Ask UConn Extension: All About Cheese

cheese in a refrigeratorCan cheese be frozen?

Some cheese can be stored in the freezer but it’s not recommended because it can change the texture. Harder cheeses like Parmesan freeze better than other types. Therefore, it is best to freeze harder cheeses that you intend to use for cooking rather than eating alone. It is best to freeze cheese in its original, unopened package. If it is already opened, cut it into small pieces and wrap tightly in plastic wrap and freezer paper. Thaw the wrapped cheese in refrigerator and use soon afterward.

Can I eat cheese if I’m lactose intolerant?

Yes, but it depends on the cheese. Harder cheeses like Parmesan and cheddar can contain little to no lactose since most of the whey (which contains lactose) is drained during production. Cheeses that are aged (e.g., 6 months or more) are safer since residual lactose is consumed by the cultures. It is best to avoid some softer cheeses like Ricotta and Mozzarella that are higher in moisture and are not aged.

Can I eat the rind of cheese?

It is always a good idea to ask your cheese seller first but many rinds are edible. Some cheeses are coated in wax or sealed with other materials and those should be removed or cut around. Other than that, it is really a matter of personal preference since the flavor of some rinds can be strong and at times can overwhelm the flavor of the cheese itself.

What is the liquid on the outside of my cheese and what should I do?

This is not uncommon and is usually just whey (like you find in yogurt) that you can just wipe off.

What should I do if my cheese gets moldy?

Cheese can develop mold after it is exposed to air. Thankfully, most molds are harmless and can be cut away from larger pieces.  To do so, cut away about a half inch on all sides of the visible mold growth avoiding contact with the mold so you don’t spread it. If it still tastes a bit musty or moldy, continue to cut away. The same does not apply to soft cheese like cream cheese, ricotta, etc. since the mold can spread more easily in these products and will be difficult to avoid. Similarly, it is best to discard sliced or shredded cheese that has developed mold.

How should I store and handle cheese?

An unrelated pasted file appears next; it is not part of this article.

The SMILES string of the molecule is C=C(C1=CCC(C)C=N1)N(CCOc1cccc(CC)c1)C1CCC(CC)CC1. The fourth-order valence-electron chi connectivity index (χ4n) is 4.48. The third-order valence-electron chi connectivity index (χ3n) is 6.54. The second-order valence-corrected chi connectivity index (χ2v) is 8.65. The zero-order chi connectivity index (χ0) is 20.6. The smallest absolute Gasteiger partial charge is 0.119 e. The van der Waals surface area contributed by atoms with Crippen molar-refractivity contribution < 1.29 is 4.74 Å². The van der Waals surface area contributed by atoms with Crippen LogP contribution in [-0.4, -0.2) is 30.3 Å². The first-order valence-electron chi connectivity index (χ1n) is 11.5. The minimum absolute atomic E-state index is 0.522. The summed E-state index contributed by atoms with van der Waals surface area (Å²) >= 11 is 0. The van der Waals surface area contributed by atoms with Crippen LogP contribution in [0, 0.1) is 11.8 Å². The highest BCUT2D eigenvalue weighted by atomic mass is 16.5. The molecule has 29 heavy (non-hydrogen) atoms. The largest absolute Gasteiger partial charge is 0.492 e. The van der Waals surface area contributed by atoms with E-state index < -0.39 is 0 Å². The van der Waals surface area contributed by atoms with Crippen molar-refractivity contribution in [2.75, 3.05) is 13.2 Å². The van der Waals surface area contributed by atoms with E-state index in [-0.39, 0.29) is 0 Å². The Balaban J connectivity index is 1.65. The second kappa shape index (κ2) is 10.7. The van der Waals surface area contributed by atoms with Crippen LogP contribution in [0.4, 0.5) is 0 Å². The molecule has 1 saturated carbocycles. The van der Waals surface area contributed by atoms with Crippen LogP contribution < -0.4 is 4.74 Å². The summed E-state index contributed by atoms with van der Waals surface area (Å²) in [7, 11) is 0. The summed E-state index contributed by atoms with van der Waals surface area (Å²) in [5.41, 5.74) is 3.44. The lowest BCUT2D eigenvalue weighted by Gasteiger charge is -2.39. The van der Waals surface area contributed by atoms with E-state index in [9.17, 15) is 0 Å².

It is best to store all cheeses in their original unopened package in the refrigerator at <40°F. Be sure to wash your hands and any utensils before handling and try to avoid touching cheese you plan to put back in the refrigerator. It is best to keep cheeses in their original package, especially sliced or shredded cheese. Don’t put your hand directly into the bag either- pour shreds out or use a clean utensil to remove slices or shreds. Tightly wrap or seal the cheese (or the original packaging) before putting it back in the refrigerator. You can also place the wrapped cheese in an airtight container if you have one. You can take cheese out of the refrigerator to come to room temperature before you plan on eating it but don’t leave it out for too long as the texture will change and fats may seep out as oil on the outside. Place any leftover cheese back in the refrigerator as soon as you’re done.

How long can I store cheese and can I eat it after the listed date on the package?

Code dates are not tied to the safety of the product but rather the quality. The length of storage depends on the type of cheese and the storage and handling conditions. Harder, aged cheeses like cheddar and parmesan will store well in the refrigerator for a few months but will eventually develop mold once opened.  Softer cheeses have higher moisture content and may spoil faster. They should be eaten by the date listed on the package. Be sure to check all cheese for mold, slimy textures, and off-odors before eating.  Shredded and sliced cheese should be used quickly after opening since molds can develop relatively fast.

What is the white stuff on the outside of my cheese and what should I do?

Assuming the cheese is unopened it is not likely to be mold but rather calcium lactate crystals. These are common and not harmful. Over time calcium and lactate can naturally migrate to the surface of cheese and crystalize to the point that they are visible to the naked eye.

Why are there crunchy things in some cheeses?

Some aged cheeses naturally develop “cheese crystals”. Most of the time they are either calcium lactate or crystals of the amino acid tyrosine. They are safe to eat and often desirable since they are usually a sign that the cheese has been aged for some time and has developed flavor.